Act IV - Act IV, Scene 2
SCENE II. Blackheath.
Enter GEORGE BEVIS and JOHN HOLLAND
Come, and get thee a sword, though made of a lath;
they have been up these two days.
They have the more need to sleep now, then.
I tell thee, Jack Cade the clothier means to dress
the commonwealth, and turn it, and set a new nap upon it.
So he had need, for 'tis threadbare. Well, I say it
was never merry world in England since gentlemen came up.
O miserable age! virtue is not regarded in handicrafts-men.
The nobility think scorn to go in leather aprons.
Nay, more, the king's council are no good workmen.
True; and yet it is said, labour in thy vocation;
which is as much to say as, let the magistrates be
labouring men; and therefore should we be
Thou hast hit it; for there's no better sign of a
brave mind than a hard hand.
I see them! I see them! there's Best's son, the
tanner of Wingham,--
He shall have the skin of our enemies, to make
And Dick the Butcher,--
Then is sin struck down like an ox, and iniquity's
throat cut like a calf.
And Smith the weaver,--
Argo, their thread of life is spun.
Come, come, let's fall in with them.
Drum. Enter CADE, DICK the Butcher, SMITH the Weaver, and a Sawyer, with infinite numbers
We John Cade, so termed of our supposed father,--
[Aside] Or rather, of stealing a cade of herrings.
For our enemies shall fall before us, inspired with
the spirit of putting down kings and princes,
My father was a Mortimer,--
[Aside] He was an honest man, and a good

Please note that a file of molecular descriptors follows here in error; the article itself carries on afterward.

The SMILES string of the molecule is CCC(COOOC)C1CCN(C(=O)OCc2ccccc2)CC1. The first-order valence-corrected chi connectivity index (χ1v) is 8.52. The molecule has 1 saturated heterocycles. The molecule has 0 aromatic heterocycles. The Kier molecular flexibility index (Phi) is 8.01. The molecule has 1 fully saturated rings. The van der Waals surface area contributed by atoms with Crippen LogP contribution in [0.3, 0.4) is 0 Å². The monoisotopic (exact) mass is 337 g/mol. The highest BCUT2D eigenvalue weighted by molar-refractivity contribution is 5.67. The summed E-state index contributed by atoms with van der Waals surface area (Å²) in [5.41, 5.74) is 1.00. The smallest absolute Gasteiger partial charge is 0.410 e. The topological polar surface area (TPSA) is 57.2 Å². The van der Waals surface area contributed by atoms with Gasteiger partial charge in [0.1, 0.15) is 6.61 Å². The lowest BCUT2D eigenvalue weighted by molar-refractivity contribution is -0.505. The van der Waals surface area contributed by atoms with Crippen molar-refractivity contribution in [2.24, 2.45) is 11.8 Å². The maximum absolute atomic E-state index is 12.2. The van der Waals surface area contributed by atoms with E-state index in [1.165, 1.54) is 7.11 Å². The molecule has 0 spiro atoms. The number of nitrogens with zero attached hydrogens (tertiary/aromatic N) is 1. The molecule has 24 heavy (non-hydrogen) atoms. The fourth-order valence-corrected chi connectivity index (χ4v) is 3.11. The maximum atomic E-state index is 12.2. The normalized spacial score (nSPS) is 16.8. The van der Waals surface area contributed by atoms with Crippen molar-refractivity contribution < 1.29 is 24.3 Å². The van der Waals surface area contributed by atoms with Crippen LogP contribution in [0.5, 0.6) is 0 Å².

My mother a Plantagenet,--
[Aside] I knew her well; she was a midwife.
My wife descended of the Lacies,--
[Aside] She was, indeed, a pedler's daughter, and
sold many laces.
[Aside] But now of late, notable to travel with her
furred pack, she washes bucks here at home.
Therefore am I of an honourable house.
[Aside] Ay, by my faith, the field is honourable;
and there was he borne, under a hedge, for his
father had never a house but the cage.
Valiant I am.
[Aside] A' must needs; for beggary is valiant.
I am able to endure much.
[Aside] No question of that; for I have seen him
whipped three market-days together.
I fear neither sword nor fire.
[Aside] He need not fear the sword; for his coat is of proof.
[Aside] But methinks he should stand in fear of
fire, being burnt i' the hand for stealing of sheep.
Be brave, then; for your captain is brave, and vows
reformation. There shall be in England seven
halfpenny loaves sold for a penny: the three-hooped
pot; shall have ten hoops and I will make it felony
to drink small beer: all the realm shall be in
common; and in Cheapside shall my palfrey go to
grass: and when I am king, as king I will be,--
God save your majesty!
I thank you, good people: there shall be no money;
all shall eat and drink on my score; and I will
apparel them all in one livery, that they may agree
like brothers and worship me their lord.
The first thing we do, let's kill all the lawyers.
Nay, that I mean to do. Is not this a lamentable
thing, that of the skin of an innocent lamb should
be made parchment? that parchment, being scribbled
o'er, should undo a man? Some say the bee stings:
but I say, 'tis the bee's wax; for I did but seal
once to a thing, and I was never mine own man
since. How now! who's there?
Enter some, bringing forward the Clerk of Chatham
The clerk of Chatham: he can write and read and
We took him setting of boys' copies.
Here's a villain!
Has a book in his pocket with red letters in't.
Nay, then, he is a conjurer.
Nay, he can make obligations, and write court-hand.
I am sorry for't: the man is a proper man, of mine
honour; unless I find him guilty, he shall not die.
Come hither, sirrah, I must examine thee: what is thy name?
They use to write it on the top of letters: 'twill
go hard with you.
Let me alone. Dost thou use to write thy name? or
hast thou a mark to thyself, like an honest
Sir, I thank God, I have been so well brought up
that I can write my name.
He hath confessed: away with him! he's a villain
and a traitor.